Digital stress is a disease of direct marketing. And no wonder – when the average person receives more than 60,000 words of new information every day, according to BloombergBusinessweek. That’s the equivalent of a novel.
Swamped by e-mails, tweets, Facebook updates – and countless direct marketing messages – it’s a miracle that people haven’t drowned in the deluge. So what hope is there for your campaigns? How on earth will your direct marketing message be heard amid this ‘information overload’?
Publishing consultant Dan Brown believes the answer may lie in poetry. Writing for InPublishing magazine, he quoted from T S Eliot’s Four Quartets, which refers to ‘the still point of the turning world’. Brown then asked, ‘Do you remember the last time you were so absorbed by a piece of writing you found yourself there, in that lovely, transcendent, still point of the turning world?’
It’s quite a challenge. But what if this is one of the keys to unlocking some new doors for much of our work in marketing and PR? Think about it. You can’t stop the world as it rushes by your customer’s computer screen at hypersonic speed, stirring up ‘a pandemic of distractedness’. But you can create reflective moments, where customers can connect with you.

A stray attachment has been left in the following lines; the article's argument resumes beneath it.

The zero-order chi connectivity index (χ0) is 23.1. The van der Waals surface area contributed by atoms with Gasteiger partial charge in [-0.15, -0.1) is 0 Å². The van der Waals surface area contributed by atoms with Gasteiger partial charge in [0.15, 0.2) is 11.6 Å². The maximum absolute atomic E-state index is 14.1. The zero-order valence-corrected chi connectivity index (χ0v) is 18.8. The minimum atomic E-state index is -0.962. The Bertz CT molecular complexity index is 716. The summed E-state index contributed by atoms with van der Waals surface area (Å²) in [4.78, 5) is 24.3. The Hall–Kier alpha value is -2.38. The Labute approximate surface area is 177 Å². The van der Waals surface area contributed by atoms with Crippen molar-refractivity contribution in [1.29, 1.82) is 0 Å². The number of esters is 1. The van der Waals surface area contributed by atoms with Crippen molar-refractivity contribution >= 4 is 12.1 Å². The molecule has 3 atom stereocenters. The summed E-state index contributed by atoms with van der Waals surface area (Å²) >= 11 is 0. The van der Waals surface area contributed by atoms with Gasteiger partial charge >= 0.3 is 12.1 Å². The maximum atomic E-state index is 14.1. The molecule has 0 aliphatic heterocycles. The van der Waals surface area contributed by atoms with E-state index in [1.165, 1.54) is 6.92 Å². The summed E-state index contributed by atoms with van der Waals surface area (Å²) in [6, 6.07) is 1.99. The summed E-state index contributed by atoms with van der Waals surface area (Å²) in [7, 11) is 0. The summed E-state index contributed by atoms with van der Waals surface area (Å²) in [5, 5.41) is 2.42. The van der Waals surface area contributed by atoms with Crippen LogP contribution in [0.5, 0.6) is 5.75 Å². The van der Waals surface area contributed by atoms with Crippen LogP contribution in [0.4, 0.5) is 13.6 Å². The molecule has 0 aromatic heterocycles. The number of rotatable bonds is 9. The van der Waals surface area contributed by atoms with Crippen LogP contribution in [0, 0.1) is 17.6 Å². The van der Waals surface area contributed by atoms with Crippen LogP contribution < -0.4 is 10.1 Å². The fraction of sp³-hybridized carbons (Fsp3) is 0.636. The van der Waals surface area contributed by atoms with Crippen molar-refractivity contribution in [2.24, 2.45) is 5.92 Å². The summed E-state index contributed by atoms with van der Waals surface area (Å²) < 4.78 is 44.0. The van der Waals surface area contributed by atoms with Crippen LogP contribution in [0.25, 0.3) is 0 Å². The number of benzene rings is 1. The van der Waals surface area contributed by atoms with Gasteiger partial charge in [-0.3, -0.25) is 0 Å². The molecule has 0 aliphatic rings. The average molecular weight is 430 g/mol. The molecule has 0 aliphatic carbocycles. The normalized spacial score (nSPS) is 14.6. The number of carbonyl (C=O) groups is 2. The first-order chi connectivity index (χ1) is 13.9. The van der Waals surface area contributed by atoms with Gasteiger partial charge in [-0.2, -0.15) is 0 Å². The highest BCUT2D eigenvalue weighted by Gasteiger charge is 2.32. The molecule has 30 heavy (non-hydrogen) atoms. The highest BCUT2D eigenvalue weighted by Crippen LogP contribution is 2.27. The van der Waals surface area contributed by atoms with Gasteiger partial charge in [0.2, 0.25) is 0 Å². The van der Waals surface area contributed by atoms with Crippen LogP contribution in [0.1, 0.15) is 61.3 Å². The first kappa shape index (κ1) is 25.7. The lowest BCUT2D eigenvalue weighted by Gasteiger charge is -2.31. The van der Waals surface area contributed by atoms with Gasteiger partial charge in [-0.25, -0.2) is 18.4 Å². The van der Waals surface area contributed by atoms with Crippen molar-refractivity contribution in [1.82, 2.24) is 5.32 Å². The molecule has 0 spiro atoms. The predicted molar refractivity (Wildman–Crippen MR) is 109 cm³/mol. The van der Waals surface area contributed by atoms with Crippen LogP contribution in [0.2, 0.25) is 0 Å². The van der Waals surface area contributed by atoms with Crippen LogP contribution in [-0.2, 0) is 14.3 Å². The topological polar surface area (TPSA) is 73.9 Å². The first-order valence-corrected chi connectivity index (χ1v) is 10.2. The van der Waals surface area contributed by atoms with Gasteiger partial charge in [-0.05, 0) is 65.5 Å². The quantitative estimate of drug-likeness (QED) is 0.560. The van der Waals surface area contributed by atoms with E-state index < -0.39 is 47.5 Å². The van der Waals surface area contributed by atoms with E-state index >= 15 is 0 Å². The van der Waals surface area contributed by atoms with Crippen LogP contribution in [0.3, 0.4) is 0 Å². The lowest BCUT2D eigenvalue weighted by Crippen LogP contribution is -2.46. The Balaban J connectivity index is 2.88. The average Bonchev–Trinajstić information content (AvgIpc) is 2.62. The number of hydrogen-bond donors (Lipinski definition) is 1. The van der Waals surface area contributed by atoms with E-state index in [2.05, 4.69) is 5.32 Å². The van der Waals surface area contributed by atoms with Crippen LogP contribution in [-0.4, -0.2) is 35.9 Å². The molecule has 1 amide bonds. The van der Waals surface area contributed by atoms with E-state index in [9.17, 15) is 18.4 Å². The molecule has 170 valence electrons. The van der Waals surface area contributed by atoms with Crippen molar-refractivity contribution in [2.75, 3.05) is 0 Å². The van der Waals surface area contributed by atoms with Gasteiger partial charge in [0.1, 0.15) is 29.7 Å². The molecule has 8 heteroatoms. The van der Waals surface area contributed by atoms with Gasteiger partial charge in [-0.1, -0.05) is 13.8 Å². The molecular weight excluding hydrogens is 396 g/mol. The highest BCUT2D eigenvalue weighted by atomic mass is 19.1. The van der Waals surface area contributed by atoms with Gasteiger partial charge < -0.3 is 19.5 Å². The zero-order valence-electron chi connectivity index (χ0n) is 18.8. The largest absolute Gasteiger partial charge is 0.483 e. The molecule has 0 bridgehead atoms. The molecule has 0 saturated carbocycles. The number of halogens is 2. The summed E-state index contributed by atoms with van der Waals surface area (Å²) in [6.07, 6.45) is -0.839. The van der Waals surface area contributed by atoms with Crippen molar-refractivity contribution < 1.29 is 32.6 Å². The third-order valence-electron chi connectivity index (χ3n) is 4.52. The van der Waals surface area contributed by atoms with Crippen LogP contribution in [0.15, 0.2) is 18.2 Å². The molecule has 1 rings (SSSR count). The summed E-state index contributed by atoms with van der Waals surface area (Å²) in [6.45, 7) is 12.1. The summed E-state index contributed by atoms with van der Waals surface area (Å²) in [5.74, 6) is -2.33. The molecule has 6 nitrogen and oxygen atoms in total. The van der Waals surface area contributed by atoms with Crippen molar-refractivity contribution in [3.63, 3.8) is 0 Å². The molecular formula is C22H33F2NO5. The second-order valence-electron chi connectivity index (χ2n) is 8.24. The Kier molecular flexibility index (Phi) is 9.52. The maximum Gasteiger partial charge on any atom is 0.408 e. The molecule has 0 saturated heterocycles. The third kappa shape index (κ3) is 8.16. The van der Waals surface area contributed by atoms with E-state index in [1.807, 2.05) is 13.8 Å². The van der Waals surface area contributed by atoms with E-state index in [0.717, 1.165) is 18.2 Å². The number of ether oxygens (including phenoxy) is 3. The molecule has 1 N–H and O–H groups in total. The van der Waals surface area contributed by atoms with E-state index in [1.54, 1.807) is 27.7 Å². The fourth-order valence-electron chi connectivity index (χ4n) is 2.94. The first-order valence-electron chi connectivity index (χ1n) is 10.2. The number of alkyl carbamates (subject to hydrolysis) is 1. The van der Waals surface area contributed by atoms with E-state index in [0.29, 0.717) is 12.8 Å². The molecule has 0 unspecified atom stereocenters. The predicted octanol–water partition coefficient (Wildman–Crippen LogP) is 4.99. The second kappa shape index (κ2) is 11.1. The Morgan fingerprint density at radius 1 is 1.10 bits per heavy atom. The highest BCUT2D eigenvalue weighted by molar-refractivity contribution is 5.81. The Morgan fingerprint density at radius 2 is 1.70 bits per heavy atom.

‘For a memory to exist,’ said biologist Eric Kandel, ‘the incoming information must be thoroughly and deeply processed.’ Here are some suggested remedies for digital stress:
- know your own knowledge needs, and don’t be afraid to drop an information source that doesn’t deliver much;
- learn to search effectively so you’re not left wading through a sea of worthless information;
- don’t digest every tweet, Facebook comment or e-mail, but read what catches your eye;
- adopt the ‘still point’ as your editorial and design ethos, affecting everything you produce in direct marketing;
- help your customer to ‘meaningfully and systematically’ process your message;
- free your editorial and design teams from convention, and allow them to experiment with fresh expressions;
- challenge your copywriters, designers and bloggers not only to brainstorm, but also to dream;
- go for what Dan Brown calls ‘the volume of ideas’, see what comes up and then evaluate and pick the best ones.
This is about having something like a ‘Zen’ approach to your direct marketing. ‘Zen’ comes from the Indian Sanskrit term dhyana which simply means ‘meditation’. All you have to do is create a reflective space within your work – both for your benefit and for your customer’s benefit. Make sure there is time and space in your direct marketing for the reader to sit back and sigh.
It won’t come easy. We’re all programmed to race ahead of everyone else, to keep the march of progress going. But that march of progress isn’t doing so well these days, is it? We should move to the beat of a different drum.
Visit Marketscan’s download centre for some practical tools to make your direct marketing work for you. Here are some other helpful weblinks: